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Embracing Scrum to Support Students Through COVID-19

By December Kinney |

It’s not uncommon for me to wake up from a dream panicked about having a major assignment due, despite being several years removed from the classroom. I remember the time and effort it took to complete work well in more ordinary times. I know that the required time and effort have only increased this year due to COVID-19. I hear this constantly confirmed by my mom, a high school guidance counselor working more closely than ever with students, parents, and instructors. As an Agile methodology practitioner, several Scrum concepts have helped me more easily complete long-term professional projects; as a former instructor, I realized that these concepts might also be beneficial for those seeking to support students this year.



Servant-Leadership


Robert K. Greenleaf first defined the term servant-leader in his essay The Servant as Leader. On Scrum Teams, the Scrum Master plays this essential servant-leadership role.


“The servant-leader is servant first. It begins with the natural feeling that one wants to serve, to serve first.” -Robert K. Greenleaf

Servant-leaders seek to remove blockers, provide coaching, and help organizations better support the Scrum Team. In this context, those seeking to support students during these times may want to keep service at the forefront of our minds. For example, we can serve students by producing or securing exceptional online learning experiences for them or by seeking to understand other interactions they have in their home lives and helping them find a balance with time spent learning. It is inspiring to see parents and educators already acting as servant-leaders for students during this pandemic.



Sprints


In Scrum, sprints are periods of one month or less in which a usable product increment is created. In the context of the 2020-2021 school year, it may be daunting for students to think about the entire year right now or even an entire semester. We might do well to encourage them to think of each week, every two weeks, or even every month as a sprint. During each “sprint,” they can set smaller goals that may seem more achievable. The task of mastering a set of 20 vocabulary words might be better adjusted to a task of mastering a set of 10 vocabulary words in two separate sprints. Encouraging students to set and achieve many smaller goals rather than one big one should provide plentiful opportunities for successful learning and positive reinforcement during a time when both are much needed.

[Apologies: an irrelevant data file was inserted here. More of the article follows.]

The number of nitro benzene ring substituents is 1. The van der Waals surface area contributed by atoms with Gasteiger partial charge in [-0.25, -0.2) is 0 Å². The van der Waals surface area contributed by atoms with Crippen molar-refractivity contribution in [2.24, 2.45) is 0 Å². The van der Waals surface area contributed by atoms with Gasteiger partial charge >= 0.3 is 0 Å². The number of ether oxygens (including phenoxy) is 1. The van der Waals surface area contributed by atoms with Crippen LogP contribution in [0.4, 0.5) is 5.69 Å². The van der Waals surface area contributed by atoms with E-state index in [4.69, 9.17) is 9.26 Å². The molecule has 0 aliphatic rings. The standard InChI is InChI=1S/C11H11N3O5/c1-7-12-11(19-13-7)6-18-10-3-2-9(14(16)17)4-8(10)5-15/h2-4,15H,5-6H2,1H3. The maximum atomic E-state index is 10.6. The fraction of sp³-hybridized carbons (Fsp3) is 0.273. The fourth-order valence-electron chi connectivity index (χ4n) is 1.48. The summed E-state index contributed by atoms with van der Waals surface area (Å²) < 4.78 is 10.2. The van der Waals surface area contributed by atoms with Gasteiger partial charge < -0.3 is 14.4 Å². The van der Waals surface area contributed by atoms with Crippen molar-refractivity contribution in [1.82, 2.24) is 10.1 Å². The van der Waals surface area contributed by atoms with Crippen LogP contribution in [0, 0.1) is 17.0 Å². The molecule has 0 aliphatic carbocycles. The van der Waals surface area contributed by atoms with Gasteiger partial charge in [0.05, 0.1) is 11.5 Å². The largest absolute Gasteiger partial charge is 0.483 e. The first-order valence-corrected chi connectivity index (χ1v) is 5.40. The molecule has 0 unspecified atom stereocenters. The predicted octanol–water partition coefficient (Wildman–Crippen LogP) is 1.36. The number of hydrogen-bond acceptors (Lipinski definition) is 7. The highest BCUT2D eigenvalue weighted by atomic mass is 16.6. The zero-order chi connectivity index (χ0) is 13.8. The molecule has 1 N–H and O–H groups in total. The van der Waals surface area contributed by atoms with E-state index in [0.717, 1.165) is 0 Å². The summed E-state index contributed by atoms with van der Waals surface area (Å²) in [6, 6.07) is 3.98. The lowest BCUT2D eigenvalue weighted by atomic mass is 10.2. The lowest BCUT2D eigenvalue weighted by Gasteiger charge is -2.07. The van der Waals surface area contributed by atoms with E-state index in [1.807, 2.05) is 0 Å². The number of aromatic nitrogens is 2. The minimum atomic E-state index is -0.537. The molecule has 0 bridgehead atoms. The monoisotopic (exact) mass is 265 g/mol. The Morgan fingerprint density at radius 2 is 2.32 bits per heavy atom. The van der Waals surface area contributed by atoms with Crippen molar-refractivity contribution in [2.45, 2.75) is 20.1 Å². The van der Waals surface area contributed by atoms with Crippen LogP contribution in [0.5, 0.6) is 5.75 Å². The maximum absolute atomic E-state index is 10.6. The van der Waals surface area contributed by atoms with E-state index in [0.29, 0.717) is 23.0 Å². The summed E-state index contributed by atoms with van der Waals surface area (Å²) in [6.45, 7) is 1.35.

Inspection and Adaptation


In addition to working within a defined period, Scrum Teams are responsible for inspecting progress towards a sprint goal. If it is determined that the outcome will not satisfy the sprint’s aim, the team must adapt processes or materials to ensure success. Similarly, it is ideal to check in with students throughout each of their sprints to see how their learning progresses. We can encourage students to be open about their needs, check for differences against expected and real results, and change methodologies, online learning technologies, etc. if need be.



Sprint Review and Retrospective


While inspection and adaptation provide opportunities to review progress during a sprint, two events at the end of a sprint provide more formal opportunities to do so. The Sprint Review provides an occasion for the Scrum Team to review the work that was accomplished during a given sprint and discuss what to do next. For students, the Sprint Review is akin to homework, a project, assessment, or perhaps even a post in an online forum engaging with other students. Whatever the format, students should be able to demonstrate what they learned during the sprint.


The Sprint Retrospective is also held at the end of a sprint and is an opportunity for the Scrum Team to focus more on the “how”—i.e., to review the way the team did its work and identify improvements to processes and practices. Similarly, it can be beneficial for students to take time at the end of their sprint to reflect on their learning journey. We should encourage them to speak up about things they did that led to success or things they lacked if they were unsuccessful.



Retaining an Agile Mindset


Embracing an Agile framework like Scrum to think about this academic year in sprints may make the workload feel less daunting for students. Consistently checking in with students, changing course if need be, and evaluating progress at the end of each sprint should set them up for success in a COVID world and beyond.

AUTHOR

December Kinney Project Manager at Construct

Reference:

Schwaber, K., & Sutherland, J. (2018). The scrum guide™. Scrum Guides. https://www.scrumguides.org/scrum-guide.html